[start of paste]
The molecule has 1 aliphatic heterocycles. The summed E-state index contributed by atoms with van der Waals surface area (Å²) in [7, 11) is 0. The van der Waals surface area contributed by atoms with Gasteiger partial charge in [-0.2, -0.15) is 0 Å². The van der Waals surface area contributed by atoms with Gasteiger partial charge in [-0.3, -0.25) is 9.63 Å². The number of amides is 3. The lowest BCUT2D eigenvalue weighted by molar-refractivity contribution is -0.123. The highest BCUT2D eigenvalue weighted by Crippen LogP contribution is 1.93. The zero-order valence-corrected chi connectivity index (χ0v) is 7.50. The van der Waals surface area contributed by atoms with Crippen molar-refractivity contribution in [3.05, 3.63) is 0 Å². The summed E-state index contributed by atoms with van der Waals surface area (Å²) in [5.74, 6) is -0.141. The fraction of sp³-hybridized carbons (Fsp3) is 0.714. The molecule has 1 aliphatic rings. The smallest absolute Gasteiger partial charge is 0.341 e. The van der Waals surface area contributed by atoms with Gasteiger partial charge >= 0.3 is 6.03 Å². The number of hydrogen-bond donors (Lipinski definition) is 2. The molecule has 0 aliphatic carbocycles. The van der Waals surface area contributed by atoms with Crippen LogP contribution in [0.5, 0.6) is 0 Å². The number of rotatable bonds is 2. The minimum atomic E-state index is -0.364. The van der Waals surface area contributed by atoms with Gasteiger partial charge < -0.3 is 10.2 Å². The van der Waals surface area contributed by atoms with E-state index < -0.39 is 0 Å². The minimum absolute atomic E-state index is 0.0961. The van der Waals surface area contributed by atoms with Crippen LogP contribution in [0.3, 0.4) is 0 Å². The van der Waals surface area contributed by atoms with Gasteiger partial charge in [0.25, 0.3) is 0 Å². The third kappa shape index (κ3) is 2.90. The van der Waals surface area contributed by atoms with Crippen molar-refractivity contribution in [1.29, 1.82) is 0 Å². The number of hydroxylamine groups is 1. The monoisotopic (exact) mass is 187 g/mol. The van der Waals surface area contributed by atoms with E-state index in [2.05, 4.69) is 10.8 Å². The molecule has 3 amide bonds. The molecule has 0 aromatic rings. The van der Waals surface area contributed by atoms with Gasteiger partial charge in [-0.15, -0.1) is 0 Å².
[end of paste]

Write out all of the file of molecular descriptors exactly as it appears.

The molecule has 1 aliphatic heterocycles. The summed E-state index contributed by atoms with van der Waals surface area (Å²) in [7, 11) is 0. The van der Waals surface area contributed by atoms with Gasteiger partial charge in [-0.2, -0.15) is 0 Å². The van der Waals surface area contributed by atoms with Gasteiger partial charge in [-0.3, -0.25) is 9.63 Å². The number of amides is 3. The lowest BCUT2D eigenvalue weighted by molar-refractivity contribution is -0.123. The highest BCUT2D eigenvalue weighted by Crippen LogP contribution is 1.93. The zero-order valence-corrected chi connectivity index (χ0v) is 7.50. The van der Waals surface area contributed by atoms with Crippen molar-refractivity contribution in [3.05, 3.63) is 0 Å². The summed E-state index contributed by atoms with van der Waals surface area (Å²) in [5.74, 6) is -0.141. The fraction of sp³-hybridized carbons (Fsp3) is 0.714. The molecule has 1 aliphatic rings. The smallest absolute Gasteiger partial charge is 0.341 e. The van der Waals surface area contributed by atoms with Gasteiger partial charge >= 0.3 is 6.03 Å². The number of hydrogen-bond donors (Lipinski definition) is 2. The molecule has 0 aliphatic carbocycles. The van der Waals surface area contributed by atoms with Crippen LogP contribution in [0.5, 0.6) is 0 Å². The number of rotatable bonds is 2. The minimum atomic E-state index is -0.364. The van der Waals surface area contributed by atoms with Gasteiger partial charge < -0.3 is 10.2 Å². The van der Waals surface area contributed by atoms with E-state index < -0.39 is 0 Å². The minimum absolute atomic E-state index is 0.0961. The van der Waals surface area contributed by atoms with Crippen LogP contribution in [0.3, 0.4) is 0 Å². The van der Waals surface area contributed by atoms with Gasteiger partial charge in [0.25, 0.3) is 0 Å². The third kappa shape index (κ3) is 2.90. The van der Waals surface area contributed by atoms with Crippen molar-refractivity contribution in [1.29, 1.82) is 0 Å². The number of hydroxylamine groups is 1. The monoisotopic (exact) mass is 187 g/mol. The van der Waals surface area contributed by atoms with E-state index in [2.05, 4.69) is 10.8 Å². The molecule has 3 amide bonds. The molecule has 0 aromatic rings. The van der Waals surface area contributed by atoms with Gasteiger partial charge in [-0.15, -0.1) is 0 Å².